In the land of the blind, the one-eyed man is king.” So said Erasmus – and who are we to argue with the great man? Erasmus spent his life following his own independent path, eschewing the easy life of the tenured academic herd. Instead, he constantly questioned his own Church at a time when questioning the Church was a very dangerous thing to do.

Sometimes it feels like Ireland is the land of the blind, particularly when it comes to finance – although it has been a long time since questioning the finance industry was a dangerous thing to do. It is worth scrutinising the banks, particularly as they are being drip-fed huge quantities of cash by the ECB, yet precious little is reaching the real economy.

One of the pieces of accepted wisdom in Ireland these days is that, because Bank of Ireland is the least worst bank in Ireland, it is therefore the best.

Last week, it announced atrocious results, but the spin – accepted by the main media organs (from what I heard, but I am open to being corrected) – was that these were the smallest losses in a few years and therefore they were good results. Quite the leap, don’t you think?

The really useful thing about a bank report is that it gives you a snapshot of where we are. Let’s have a look at what they didn’t tell us in the press release.
Over 55 per cent of Bank of Ireland’s total mortgages are in negative equity. Instead of using the term billions, let’s describe the amount in millions of euro. Bank of Ireland’s mortgage lending book is €27 thousand million. This means that Bank of Ireland has lent out €27 thousand million to people to buy houses.

Of this figure, €15,384 million euro of loans are in negative equity. Take that in for a second.
It’s also revealing to examine the loan-to-value ratio of each mortgage. If, for example, the loan-to-value is less than 50 per cent, that is good. It means that the loan outstanding is less than 50 per cent. So if a house is worth €200,000, the loan is under €100,000.

The report shows that only 14 per cent of Bank of Ireland’s total owner-occupier mortgage book is in such a healthy situation. When we examine its buy-to-let portfolio, we see that only 6 per cent of these mortgages are in such a healthy situation. In total, 12 per cent of mortgage holders have a ratio of less than 50 per cent.

In all, just half of the Bank of Ireland’s residential owner-occupier mortgages are solvent. By solvent, I mean that the equity in the house covers the loans.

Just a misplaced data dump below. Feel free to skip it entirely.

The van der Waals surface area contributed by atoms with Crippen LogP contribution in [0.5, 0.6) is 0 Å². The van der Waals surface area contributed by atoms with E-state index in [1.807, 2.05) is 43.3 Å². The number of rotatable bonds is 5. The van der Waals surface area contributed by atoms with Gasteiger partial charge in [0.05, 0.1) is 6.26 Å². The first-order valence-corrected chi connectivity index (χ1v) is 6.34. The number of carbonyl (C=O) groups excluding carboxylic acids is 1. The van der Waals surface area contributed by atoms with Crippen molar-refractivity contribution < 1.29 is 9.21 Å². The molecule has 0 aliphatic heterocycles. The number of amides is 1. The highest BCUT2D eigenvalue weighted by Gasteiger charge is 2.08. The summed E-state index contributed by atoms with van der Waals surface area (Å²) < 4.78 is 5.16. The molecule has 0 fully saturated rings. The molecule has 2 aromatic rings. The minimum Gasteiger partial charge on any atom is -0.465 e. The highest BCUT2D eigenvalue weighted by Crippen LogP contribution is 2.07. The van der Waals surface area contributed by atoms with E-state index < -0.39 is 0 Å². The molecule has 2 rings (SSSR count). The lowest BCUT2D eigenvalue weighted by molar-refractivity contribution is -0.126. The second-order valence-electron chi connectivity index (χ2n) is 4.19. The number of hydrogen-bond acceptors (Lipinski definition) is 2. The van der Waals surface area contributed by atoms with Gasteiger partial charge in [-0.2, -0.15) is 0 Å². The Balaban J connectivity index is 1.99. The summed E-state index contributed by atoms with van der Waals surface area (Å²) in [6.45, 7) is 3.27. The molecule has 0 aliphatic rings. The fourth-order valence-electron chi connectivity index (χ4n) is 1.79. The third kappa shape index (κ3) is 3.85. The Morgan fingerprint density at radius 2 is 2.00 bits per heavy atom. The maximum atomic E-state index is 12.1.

When you look at its buy-to-let book, only 31 per cent are solvent. So, taken together, if Bank of Ireland were to sell this stuff today, only 45 per cent of its total loan book or €12,470 million of loans, would be solvent.

Now, let’s look at the huge number of mortgages in negative equity. According to these results, 50 per cent of all houses are in negative equity – some worse than others.
For example, 11 per cent of all of the Bank of Ireland’s owner-occupied homes are worth less than half what people paid for them.

When it comes to buy-to-let, one in five properties are worth less than half what their “investors” paid for them. In total, just shy of 70 per cent of all buy-to-let mortgages are under water. This is extraordinary. This bank is insolvent. Yet its share price has trebled in the past few months.
If its share price has gone up, then the conclusion must be that, bad and all as the situation is, the bank must have made ample provisions to cover all these losses just in case.

After all, isn’t that why they were recapitalised with our money?
Then tucked away at the back of the report, hidden behind all the glossy bits, are the really scary details about just how exposed the bank is.
The table shows the provisions that the bank’s management has made against these huge potential losses on their mortgage book – half of which is technically insolvent.

The management of Bank of Ireland has set aside €1,000 million on a loan book where €15,384 million of the loans are in negative equity. The bank’s management must be working on the basis of a gradual fall in the number of people in arrears and a quick and dramatic rise in the price of houses.
But the opposite is the case.

The latest data on arrears shows an increasing number of people falling behind in their payments.
We also know that the pace of house price falls accelerated in the last few months of 2011. So if we stand back, we have the bank, which is being touted as the best of a bad lot, presiding over a loan book where 55 per cent of all mortgages are under water and it believes that only one in 15, or 6 per cent, of all of these will actually default. And this is the best of them.
The land of the blind indeed.

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